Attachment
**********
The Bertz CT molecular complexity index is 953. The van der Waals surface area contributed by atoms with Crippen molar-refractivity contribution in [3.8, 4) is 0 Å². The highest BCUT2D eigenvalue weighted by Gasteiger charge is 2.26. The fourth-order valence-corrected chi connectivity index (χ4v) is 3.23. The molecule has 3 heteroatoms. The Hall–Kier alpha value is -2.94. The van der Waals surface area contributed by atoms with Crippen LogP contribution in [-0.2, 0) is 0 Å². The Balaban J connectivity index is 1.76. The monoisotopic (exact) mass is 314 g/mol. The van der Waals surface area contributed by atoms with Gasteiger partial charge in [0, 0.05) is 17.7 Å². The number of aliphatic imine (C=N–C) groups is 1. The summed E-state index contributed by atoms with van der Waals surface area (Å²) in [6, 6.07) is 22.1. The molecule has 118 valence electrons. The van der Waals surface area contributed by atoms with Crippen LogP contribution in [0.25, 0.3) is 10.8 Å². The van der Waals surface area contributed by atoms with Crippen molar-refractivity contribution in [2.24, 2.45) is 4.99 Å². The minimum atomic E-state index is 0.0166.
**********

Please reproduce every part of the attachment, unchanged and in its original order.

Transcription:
The Bertz CT molecular complexity index is 953. The van der Waals surface area contributed by atoms with Crippen molar-refractivity contribution in [3.8, 4) is 0 Å². The highest BCUT2D eigenvalue weighted by Gasteiger charge is 2.26. The fourth-order valence-corrected chi connectivity index (χ4v) is 3.23. The molecule has 3 heteroatoms. The Hall–Kier alpha value is -2.94. The van der Waals surface area contributed by atoms with Crippen LogP contribution in [-0.2, 0) is 0 Å². The Balaban J connectivity index is 1.76. The monoisotopic (exact) mass is 314 g/mol. The van der Waals surface area contributed by atoms with Gasteiger partial charge in [0, 0.05) is 17.7 Å². The number of aliphatic imine (C=N–C) groups is 1. The summed E-state index contributed by atoms with van der Waals surface area (Å²) in [6, 6.07) is 22.1. The molecule has 118 valence electrons. The van der Waals surface area contributed by atoms with Crippen LogP contribution in [0.25, 0.3) is 10.8 Å². The van der Waals surface area contributed by atoms with Crippen molar-refractivity contribution in [2.24, 2.45) is 4.99 Å². The minimum atomic E-state index is 0.0166.